We also *finally* set up a temperature and humidity monitor that gives automatic updates on our phones. This has been a HUGE peace of mind for me, because I was always so worried about power failure or someone accidentally leaving a door open, or WHATEVER. There are so many variables when it comes to storing dahlia tubers over the winter. In our cold climate, I highly recommend installing a monitor if you’ve invested a significant amount of time and money into your collection.
There are numerous monitors that run on wifi, but we don’t have wifi down in our shop. So, our only option was to find a monitor that connects to a cellular network. I wasn’t sure if this would even work because cell service can be spotty down in the shop, but so far so good. I ordered the MarCELL Cellular Temperature, Humidity & Power Monitor, which runs on Verizon’s network.
Once you purchase the monitor, you then need to purchase the service. However, you don’t need to have service every month. You can either purchase by month or get a seasonal subscription (which is a minimum of 4 months, but it’s at a discounted rate, I think $12 / month). After purchase of the monitor (about $200), it’s less than $50 / year for monitor the temps during storage, which is totally worth it if you ask me.
Once you purchase the service, the device walks you through how to set it up, which is super simple. Then, you can choose how and when you get alerts (we chose text and email if the temps drop below 40F or the humidity drops below 60%). It will also send an alert if the power is disconnected (as it has some backup). It provides temp and humidity reads every 8 hours or so, which you can view on your phone (but any time the temp or humidity goes below or above the ranges you’ve set, you will get an immediate alert). You can also pay a few bucks to add immediate updates if you wanted them. Pretty cool!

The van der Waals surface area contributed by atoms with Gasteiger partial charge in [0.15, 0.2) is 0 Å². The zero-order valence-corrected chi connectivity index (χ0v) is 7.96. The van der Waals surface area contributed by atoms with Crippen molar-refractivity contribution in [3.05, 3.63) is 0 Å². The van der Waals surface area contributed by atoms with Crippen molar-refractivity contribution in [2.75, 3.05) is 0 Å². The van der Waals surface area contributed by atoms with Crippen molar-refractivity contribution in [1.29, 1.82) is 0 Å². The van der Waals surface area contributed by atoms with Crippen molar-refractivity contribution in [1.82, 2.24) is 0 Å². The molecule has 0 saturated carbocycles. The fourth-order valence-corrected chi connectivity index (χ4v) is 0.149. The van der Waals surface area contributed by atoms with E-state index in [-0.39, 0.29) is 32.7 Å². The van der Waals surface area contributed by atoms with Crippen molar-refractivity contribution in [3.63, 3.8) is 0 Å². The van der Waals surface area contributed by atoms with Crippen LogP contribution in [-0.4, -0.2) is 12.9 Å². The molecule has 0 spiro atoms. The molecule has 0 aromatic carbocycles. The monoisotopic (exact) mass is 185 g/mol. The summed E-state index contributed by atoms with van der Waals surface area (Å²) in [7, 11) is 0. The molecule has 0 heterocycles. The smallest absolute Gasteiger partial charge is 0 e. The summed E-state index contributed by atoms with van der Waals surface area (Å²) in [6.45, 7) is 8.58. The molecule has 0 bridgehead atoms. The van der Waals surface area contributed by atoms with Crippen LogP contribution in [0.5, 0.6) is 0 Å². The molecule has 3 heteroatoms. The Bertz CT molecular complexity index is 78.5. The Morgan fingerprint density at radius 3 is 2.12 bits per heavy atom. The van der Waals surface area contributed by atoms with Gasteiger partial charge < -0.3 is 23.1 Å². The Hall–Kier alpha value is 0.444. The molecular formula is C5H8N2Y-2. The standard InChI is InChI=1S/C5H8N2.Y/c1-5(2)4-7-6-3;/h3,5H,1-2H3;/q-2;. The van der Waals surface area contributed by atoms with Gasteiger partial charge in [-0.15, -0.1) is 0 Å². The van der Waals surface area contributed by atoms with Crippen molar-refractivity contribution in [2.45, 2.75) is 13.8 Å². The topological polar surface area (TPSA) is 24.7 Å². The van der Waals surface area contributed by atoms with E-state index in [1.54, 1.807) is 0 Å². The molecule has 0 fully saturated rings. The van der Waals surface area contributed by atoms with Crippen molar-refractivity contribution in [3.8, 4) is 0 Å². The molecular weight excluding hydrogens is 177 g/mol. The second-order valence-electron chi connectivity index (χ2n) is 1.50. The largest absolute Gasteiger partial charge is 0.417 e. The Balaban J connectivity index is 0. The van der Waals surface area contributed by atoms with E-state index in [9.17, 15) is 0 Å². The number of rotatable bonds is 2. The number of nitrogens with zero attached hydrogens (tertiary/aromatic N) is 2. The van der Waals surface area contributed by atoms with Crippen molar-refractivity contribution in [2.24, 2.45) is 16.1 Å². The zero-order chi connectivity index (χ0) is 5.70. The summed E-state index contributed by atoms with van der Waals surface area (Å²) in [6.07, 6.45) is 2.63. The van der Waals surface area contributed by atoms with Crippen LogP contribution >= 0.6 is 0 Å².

After the holidays, we’ll begin dividing (read more about that here).
The biggest thing in the high tunnel is venting when the days are super sunny and temps are above 40F. I’m also still cleaning it out, oy!! I’m also cutting back the roses to about waist height and removing all leaves for their overwinter nap. Matt dumped a tractor bucket of compost in the tunnel . . . now, I just need to shovel it onto the roses and give them a deep mulch of hay!
Business & Taxes
I originally removed this so as not to be redundant each month, but I’m thinking it’s important to keep it in:
Every month, I review our income and expenses and apply the profit first method (at least, that’s my goal). If you haven’t read the book, I highly suggest it, but basically for everything that comes in (revenue) you are making target allocation percentages for things like profit, owner’s comp, taxes, and expenses.
It’s actually recommended to do this twice a month, but I honestly consider it a win if I do it once and bonus twice. If those terms are foreign, that’s OK (they were for me too). He breaks it all down in a simple (and even entertaining) way. My only regret with this method is not starting it sooner. It’s given me more confidence as a business owner, especially as I do not come from an entrepreneurial family. If you’re not ready to dive on into the book, it’s important to understand your income and expenses. I don’t even use a fancy system like quickbooks, just a spreadsheet!
OK, my friend, that is IT for December. Pretty slow compared to other times of year, but I hope you’re also having a slowdown.